Information Today
Volume17, Number 4 • April 2000
Gutenberg Station Releases the Gutenberg Explorer

Gutenberg Station has released the first full-featured version of its flagship product, the Gutenberg Explorer. Gutenberg Station, named after the inventor of the printing press, is a Web site developed by entrepreneur Curtis Keisler. The organization’s mission is to develop software to ease the procurement and conversion of e-books for use by e-book reading devices, such as Rocket eBook, SoftBook, and Microsoft Reader. The Gutenberg Explorer is the organization’s first effort toward that mission. The software works in tandem with the Project Gutenberg ftp Etext sites all over the world. The Windows program can be downloaded free from the Gutenberg Station Web site.

“This tool—being the first of its kind to my knowledge—will have a big impact on the e-book industry,” said Alex Pigeon, co-founder of and MiaMedia, a technology research and consulting company.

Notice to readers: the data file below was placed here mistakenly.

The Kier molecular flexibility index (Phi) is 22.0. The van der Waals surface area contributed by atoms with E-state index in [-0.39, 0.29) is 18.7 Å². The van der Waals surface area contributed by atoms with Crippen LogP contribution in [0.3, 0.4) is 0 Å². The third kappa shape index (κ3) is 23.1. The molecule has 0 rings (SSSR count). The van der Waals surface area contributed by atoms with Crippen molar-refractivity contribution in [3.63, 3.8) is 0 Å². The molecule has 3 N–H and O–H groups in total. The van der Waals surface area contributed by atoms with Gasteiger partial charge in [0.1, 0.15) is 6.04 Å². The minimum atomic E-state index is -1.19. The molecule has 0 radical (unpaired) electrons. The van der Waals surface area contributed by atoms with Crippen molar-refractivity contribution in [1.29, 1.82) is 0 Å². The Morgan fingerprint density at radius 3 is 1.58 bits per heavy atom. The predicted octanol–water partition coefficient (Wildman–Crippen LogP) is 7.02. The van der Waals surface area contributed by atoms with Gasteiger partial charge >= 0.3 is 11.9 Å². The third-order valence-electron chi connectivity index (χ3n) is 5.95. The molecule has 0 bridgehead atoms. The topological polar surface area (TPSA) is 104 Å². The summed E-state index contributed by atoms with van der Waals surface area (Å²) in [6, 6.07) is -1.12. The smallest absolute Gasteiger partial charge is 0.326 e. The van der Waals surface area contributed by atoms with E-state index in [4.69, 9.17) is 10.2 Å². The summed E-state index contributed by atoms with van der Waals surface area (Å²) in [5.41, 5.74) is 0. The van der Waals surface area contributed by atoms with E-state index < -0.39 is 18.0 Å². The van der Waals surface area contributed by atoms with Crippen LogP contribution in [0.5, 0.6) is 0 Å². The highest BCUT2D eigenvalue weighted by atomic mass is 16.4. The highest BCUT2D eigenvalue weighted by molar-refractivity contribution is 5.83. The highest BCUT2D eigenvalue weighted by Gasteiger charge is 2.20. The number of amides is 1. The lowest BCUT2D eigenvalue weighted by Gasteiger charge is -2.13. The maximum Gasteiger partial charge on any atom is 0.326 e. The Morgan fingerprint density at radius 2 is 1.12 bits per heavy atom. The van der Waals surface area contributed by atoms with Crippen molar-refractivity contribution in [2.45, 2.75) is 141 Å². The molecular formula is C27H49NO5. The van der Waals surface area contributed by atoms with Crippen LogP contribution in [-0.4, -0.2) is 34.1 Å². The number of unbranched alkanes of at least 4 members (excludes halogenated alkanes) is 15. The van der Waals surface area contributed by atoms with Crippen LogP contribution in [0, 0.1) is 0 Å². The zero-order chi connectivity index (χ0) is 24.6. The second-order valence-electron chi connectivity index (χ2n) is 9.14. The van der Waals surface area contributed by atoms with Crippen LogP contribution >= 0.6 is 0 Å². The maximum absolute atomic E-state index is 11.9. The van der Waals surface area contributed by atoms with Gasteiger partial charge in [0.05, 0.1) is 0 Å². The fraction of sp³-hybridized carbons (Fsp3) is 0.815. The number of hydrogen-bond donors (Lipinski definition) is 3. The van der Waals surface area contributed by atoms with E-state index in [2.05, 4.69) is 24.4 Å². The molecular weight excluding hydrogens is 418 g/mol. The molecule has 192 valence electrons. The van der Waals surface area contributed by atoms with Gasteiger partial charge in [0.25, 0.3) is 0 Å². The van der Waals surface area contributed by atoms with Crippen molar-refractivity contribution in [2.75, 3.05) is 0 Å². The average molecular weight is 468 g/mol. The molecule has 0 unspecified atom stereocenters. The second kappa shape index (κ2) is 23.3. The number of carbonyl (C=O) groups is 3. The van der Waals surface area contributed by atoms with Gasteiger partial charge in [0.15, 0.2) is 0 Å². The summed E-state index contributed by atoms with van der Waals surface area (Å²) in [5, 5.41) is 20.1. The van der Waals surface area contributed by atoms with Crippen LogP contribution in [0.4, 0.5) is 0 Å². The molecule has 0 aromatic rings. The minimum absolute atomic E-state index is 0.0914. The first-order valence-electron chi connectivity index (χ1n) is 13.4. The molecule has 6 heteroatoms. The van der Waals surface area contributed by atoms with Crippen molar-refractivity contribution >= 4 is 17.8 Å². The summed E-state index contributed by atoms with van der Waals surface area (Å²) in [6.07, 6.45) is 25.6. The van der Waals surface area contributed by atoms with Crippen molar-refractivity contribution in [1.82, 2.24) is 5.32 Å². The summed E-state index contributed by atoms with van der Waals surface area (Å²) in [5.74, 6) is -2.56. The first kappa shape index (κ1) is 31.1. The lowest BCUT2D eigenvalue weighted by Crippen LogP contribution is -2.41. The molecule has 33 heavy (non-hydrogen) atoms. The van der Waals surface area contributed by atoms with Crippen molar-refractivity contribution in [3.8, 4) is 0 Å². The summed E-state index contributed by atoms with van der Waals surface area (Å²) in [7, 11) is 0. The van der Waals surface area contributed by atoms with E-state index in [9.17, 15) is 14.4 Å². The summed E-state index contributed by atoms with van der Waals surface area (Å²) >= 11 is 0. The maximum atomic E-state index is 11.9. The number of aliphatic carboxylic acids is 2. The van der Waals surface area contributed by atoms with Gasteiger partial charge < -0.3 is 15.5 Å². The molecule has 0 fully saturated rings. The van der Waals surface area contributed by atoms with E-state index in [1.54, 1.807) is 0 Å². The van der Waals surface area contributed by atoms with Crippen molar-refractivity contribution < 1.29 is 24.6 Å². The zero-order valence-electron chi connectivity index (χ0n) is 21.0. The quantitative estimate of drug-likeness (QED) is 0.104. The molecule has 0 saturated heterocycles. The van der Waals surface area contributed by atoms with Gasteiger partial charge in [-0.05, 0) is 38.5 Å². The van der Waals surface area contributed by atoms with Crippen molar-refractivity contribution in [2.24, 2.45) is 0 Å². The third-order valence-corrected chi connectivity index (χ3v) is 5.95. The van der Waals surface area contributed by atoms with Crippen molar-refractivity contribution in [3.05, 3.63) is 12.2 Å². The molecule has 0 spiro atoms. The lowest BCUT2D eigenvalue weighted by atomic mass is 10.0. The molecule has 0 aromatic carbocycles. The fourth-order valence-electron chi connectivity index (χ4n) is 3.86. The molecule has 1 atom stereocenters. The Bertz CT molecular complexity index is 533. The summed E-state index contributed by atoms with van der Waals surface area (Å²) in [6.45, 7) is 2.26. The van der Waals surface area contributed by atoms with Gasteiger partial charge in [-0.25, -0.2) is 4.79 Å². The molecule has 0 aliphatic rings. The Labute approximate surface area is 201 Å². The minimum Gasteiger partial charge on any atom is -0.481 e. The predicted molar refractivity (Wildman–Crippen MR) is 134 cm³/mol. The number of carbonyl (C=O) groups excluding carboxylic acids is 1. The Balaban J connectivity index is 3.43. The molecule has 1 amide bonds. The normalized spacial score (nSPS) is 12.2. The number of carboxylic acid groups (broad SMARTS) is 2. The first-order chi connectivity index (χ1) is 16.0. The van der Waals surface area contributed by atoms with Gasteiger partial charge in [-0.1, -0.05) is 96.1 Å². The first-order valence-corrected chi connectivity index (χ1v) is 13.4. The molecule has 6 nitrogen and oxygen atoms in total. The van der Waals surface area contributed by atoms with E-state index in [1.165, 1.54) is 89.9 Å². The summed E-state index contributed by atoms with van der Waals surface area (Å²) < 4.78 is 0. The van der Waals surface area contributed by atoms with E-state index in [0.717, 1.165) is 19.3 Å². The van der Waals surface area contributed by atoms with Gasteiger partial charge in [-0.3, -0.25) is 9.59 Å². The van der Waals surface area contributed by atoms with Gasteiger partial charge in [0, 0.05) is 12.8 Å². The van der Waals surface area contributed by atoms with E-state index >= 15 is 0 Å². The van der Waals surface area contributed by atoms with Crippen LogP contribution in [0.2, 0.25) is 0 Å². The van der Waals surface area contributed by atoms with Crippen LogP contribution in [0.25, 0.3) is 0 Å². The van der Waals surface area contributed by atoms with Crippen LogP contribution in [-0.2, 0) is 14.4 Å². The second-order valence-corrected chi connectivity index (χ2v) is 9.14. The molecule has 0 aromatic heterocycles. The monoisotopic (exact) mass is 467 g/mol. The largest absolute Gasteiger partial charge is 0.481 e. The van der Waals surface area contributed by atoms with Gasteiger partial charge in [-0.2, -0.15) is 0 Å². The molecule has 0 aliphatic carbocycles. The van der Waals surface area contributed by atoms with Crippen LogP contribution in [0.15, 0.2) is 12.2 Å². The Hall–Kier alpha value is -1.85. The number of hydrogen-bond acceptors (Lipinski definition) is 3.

Project Gutenberg ( is an effort to convert public domain books into a universal format known as Etext. Etext is designed to make the public domain books available in just about any software on any computer in the world. The Gutenberg Explorer enhances this effort by making it easy to search for, retrieve, and convert into e-book format any one of the thousands of books in the Project Gutenberg collection. Due to the universality of the Etext format, the Project Gutenberg Etexts reportedly do not load into e-book readers very well.

The Gutenberg Explorer incorporates Intellisplore technology, which enables the Gutenberg Explorer to convert and enhance the Etext so that it imports cleanly into e-book readers. According to the company, reading a straight imported Etext on an e-book reader without using this tool is very difficult—Intellisplore technology opens up Project Gutenberg to a whole new world of readers.

The Gutenberg Explorer is one of the first programs that creates documents in the new Open eBook format. The Open eBook ( initiative is an effort led by Microsoft and over 30 e-book publishers, authors, booksellers, and other organizations to create an industry standard for publishing e-books.

Source: Gutenberg Station, Columbia, SC, 803/790-1662;

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